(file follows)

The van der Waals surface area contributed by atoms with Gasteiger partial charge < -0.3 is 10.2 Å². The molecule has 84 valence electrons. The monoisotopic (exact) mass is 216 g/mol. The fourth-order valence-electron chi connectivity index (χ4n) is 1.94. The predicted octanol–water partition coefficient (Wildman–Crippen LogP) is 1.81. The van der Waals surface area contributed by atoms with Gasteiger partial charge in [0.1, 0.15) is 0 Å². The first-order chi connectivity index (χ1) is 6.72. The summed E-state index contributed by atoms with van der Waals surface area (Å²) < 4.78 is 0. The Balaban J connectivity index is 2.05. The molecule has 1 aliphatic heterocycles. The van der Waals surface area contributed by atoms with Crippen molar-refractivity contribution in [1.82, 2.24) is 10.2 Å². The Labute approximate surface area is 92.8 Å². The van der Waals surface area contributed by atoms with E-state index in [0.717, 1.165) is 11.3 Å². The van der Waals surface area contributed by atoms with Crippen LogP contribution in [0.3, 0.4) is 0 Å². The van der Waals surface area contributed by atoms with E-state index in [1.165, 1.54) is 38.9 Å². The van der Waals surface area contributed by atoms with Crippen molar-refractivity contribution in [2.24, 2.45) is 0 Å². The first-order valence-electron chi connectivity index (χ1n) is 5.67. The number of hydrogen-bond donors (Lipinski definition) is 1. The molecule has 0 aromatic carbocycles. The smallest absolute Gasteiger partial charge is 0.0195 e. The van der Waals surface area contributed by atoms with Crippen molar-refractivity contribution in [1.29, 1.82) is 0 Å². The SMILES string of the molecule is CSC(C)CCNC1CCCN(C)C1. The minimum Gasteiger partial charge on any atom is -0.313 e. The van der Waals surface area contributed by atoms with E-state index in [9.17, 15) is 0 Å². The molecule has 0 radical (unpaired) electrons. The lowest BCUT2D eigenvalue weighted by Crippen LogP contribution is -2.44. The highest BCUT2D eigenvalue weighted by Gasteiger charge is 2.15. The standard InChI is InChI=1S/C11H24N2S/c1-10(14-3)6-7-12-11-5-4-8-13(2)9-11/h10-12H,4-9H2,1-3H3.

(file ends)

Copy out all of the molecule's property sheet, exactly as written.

The van der Waals surface area contributed by atoms with Gasteiger partial charge < -0.3 is 10.2 Å². The molecule has 84 valence electrons. The monoisotopic (exact) mass is 216 g/mol. The fourth-order valence-electron chi connectivity index (χ4n) is 1.94. The predicted octanol–water partition coefficient (Wildman–Crippen LogP) is 1.81. The van der Waals surface area contributed by atoms with Gasteiger partial charge in [0.1, 0.15) is 0 Å². The first-order chi connectivity index (χ1) is 6.72. The summed E-state index contributed by atoms with van der Waals surface area (Å²) < 4.78 is 0. The Balaban J connectivity index is 2.05. The molecule has 1 aliphatic heterocycles. The van der Waals surface area contributed by atoms with Crippen molar-refractivity contribution in [1.82, 2.24) is 10.2 Å². The Labute approximate surface area is 92.8 Å². The van der Waals surface area contributed by atoms with E-state index in [0.717, 1.165) is 11.3 Å². The van der Waals surface area contributed by atoms with Crippen LogP contribution in [0.3, 0.4) is 0 Å². The van der Waals surface area contributed by atoms with E-state index in [1.165, 1.54) is 38.9 Å². The van der Waals surface area contributed by atoms with Crippen molar-refractivity contribution in [2.24, 2.45) is 0 Å². The first-order valence-electron chi connectivity index (χ1n) is 5.67. The number of hydrogen-bond donors (Lipinski definition) is 1. The molecule has 0 aromatic carbocycles. The smallest absolute Gasteiger partial charge is 0.0195 e. The van der Waals surface area contributed by atoms with Crippen molar-refractivity contribution in [1.29, 1.82) is 0 Å². The SMILES string of the molecule is CSC(C)CCNC1CCCN(C)C1. The minimum Gasteiger partial charge on any atom is -0.313 e. The van der Waals surface area contributed by atoms with E-state index in [9.17, 15) is 0 Å². The molecule has 0 radical (unpaired) electrons. The lowest BCUT2D eigenvalue weighted by Crippen LogP contribution is -2.44. The highest BCUT2D eigenvalue weighted by Gasteiger charge is 2.15. The standard InChI is InChI=1S/C11H24N2S/c1-10(14-3)6-7-12-11-5-4-8-13(2)9-11/h10-12H,4-9H2,1-3H3.